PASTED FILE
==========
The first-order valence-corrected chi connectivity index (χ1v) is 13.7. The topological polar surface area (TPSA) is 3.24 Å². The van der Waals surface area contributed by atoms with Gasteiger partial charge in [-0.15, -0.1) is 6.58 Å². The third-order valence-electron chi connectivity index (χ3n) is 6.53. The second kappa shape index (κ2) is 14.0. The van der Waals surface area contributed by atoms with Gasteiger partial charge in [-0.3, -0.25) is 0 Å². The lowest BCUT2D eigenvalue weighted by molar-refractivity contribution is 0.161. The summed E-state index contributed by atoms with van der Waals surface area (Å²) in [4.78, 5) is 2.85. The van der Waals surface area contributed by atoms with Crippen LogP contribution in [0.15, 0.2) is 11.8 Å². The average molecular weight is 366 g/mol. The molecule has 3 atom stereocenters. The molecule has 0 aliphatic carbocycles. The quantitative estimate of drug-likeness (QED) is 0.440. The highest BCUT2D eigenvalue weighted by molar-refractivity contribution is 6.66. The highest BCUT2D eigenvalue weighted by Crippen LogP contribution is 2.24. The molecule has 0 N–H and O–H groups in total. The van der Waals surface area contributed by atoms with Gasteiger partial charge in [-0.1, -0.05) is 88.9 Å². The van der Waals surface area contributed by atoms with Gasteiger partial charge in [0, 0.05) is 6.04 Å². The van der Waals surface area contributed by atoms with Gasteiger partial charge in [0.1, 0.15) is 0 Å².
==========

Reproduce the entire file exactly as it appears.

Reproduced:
The first-order valence-corrected chi connectivity index (χ1v) is 13.7. The topological polar surface area (TPSA) is 3.24 Å². The van der Waals surface area contributed by atoms with Gasteiger partial charge in [-0.15, -0.1) is 6.58 Å². The third-order valence-electron chi connectivity index (χ3n) is 6.53. The second kappa shape index (κ2) is 14.0. The van der Waals surface area contributed by atoms with Gasteiger partial charge in [-0.3, -0.25) is 0 Å². The lowest BCUT2D eigenvalue weighted by molar-refractivity contribution is 0.161. The summed E-state index contributed by atoms with van der Waals surface area (Å²) in [4.78, 5) is 2.85. The van der Waals surface area contributed by atoms with Crippen LogP contribution in [0.15, 0.2) is 11.8 Å². The average molecular weight is 366 g/mol. The molecule has 3 atom stereocenters. The molecule has 0 aliphatic carbocycles. The quantitative estimate of drug-likeness (QED) is 0.440. The highest BCUT2D eigenvalue weighted by molar-refractivity contribution is 6.66. The highest BCUT2D eigenvalue weighted by Crippen LogP contribution is 2.24. The molecule has 0 N–H and O–H groups in total. The van der Waals surface area contributed by atoms with Gasteiger partial charge in [-0.1, -0.05) is 88.9 Å². The van der Waals surface area contributed by atoms with Gasteiger partial charge in [0, 0.05) is 6.04 Å². The van der Waals surface area contributed by atoms with Gasteiger partial charge in [0.1, 0.15) is 0 Å².